A hallmark of studio education at MIT is that instructors propose to their students not merely a project but a process by which that design might be accomplished. Our faculty employ a shared set of themes as vehicles for advancing their pedagogies. Here are those themes, not imposed by departmental fiat, but observed and endorsed by all of us in mutual consultation:
- Tectonic Expression. We find among ourselves a poetic and pragmatic interest in how materiality, the manner of construction, and the means of managing natural forces (gravity, climate, airflow...) might be expressed.
- Light and Inhabitation. We feel that attention must be paid to the capacity of light to transform and model space in ways appropriate to a range of human activities and emotions.
- Building Community. We believe that respect must be accorded to the identity and social needs of inhabitants of places, both to establish private territories for them, and to enhance their abilities to participate in the public realm.
- Cultural Heritage. We respect the value of cultural difference, and we seek strategies that preserve the legacy of artifacts and customs from the past while addressing the pressures and opportunities of the present.
- Urbanism. We are acutely aware of architecture's ability to contribute spatially, symbolically, and functionally to the shared but divergent social and economic life of cities.
- Engaging the Landscape. We understand the impact of buildings as material and experiential extensions of the land. We thus pay particular attention to the impacts that designed environments have on natural systems-and vice versa.
- Sustainability. We feel a concern for the conservation of natural resources, not just in terms of the efficiency of the buildings we design and the practices our buildings foster among their inhabitants, but in terms of larger practices like settlement and transportation.
- Virtual Environments. We are fascinated by the use of digital media to study and represent physical spaces and phenomena. We recognize the opportunity such media afford to design sites, software, and protocols that may foster a sense of inhabitation, of place, in cyberspace.
The noted Indian architect (MIT alumnus) Charles Correa made the transition from visitor to what will be an annual one-term position on our faculty. An emerging American architect on the faculty of the University of Arkansas, Marlon Blackwell, taught a very successful spring studio. The distinguished Japanese architect Fumihiko Maki, the celebrated architect/engineer Santiago Calatrava, and the English architect Ted Cullinan all taught with us briefly. There were also studios by excellent local architects: Maryann Thompson, Carol Burns, and Kyu Sung Woo. Engagement with strong local practitioners continues next year with the return of Burns and the appearance of Hubert Murray and the now widely recognized Brian Healy.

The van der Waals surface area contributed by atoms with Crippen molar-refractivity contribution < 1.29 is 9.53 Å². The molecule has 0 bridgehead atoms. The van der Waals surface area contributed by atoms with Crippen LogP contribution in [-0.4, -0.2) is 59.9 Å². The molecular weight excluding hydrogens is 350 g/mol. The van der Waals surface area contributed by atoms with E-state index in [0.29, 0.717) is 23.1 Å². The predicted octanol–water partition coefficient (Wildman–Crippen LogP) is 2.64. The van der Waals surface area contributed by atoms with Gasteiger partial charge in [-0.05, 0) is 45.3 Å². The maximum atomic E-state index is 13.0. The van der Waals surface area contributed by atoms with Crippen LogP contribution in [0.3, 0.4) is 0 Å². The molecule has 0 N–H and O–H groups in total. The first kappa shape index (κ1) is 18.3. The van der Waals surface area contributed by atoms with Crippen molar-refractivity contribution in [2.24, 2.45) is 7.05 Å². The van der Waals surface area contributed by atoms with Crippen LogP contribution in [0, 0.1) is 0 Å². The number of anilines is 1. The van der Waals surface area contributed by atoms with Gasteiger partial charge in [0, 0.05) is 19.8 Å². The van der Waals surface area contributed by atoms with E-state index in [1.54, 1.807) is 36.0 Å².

Admissions results for the professional MArch were again strong after some disappointments in the previous year. Students applying and admitted at level I (the beginning of our graduate program) come almost wholly from the most prestigious private colleges and universities. As usual our principal competitor was Harvard with Yale strengthening in recent years. This spring we won five of our top nine applicants, ten of 16. The remainder of our admittees were not ranked, but we overshot our target of 14 students without going to our waiting list. The advanced standing admissions at level II have been consistently strong. This year we returned to the outstanding results of two years ago. This year we won four of the top five; eight of the top ten, and an additional 14 from 24 unranked applicants. We were more substantially oversubscribed here without going to the waiting list. Most of these students come from major public universities, here and abroad. Harvard is the main competitor here as well.
This year Takehiko Nagakura, a specialist in digital representation of architecture, was granted tenure. Roy Strickland is moving on to a position that is very appropriate to his strengths at the University of Michigan. A search for new assistant professors of design netted an impressive young woman architect, J. Meejin Yoon (trained at Cornell and Harvard).
Topics of research by faculty in Architectural Design include: sustainability (Andrew Scott); visualization and representation (Julie Dorsey); shape grammars (George Stiny, Terry Knight); "Workplace of the Future" and design thinking (William Porter with Fernando Domeyko and others); computation and unbuilt architecture (William Mitchell, Takehiko Nagakura); StudioMIT project (William Mitchell); design in developing countries (Jan Wampler, Reinhard Goethert); urban design (Charles Correa, Michael Dennis, Julian Beinart); urban morphology (Paul Lukez); the American landscape (William Hubbard); cities and landscape, photographic representation of landscape (Ann Spirn). Research has been well represented in publications from book chapters and journal articles to news articles.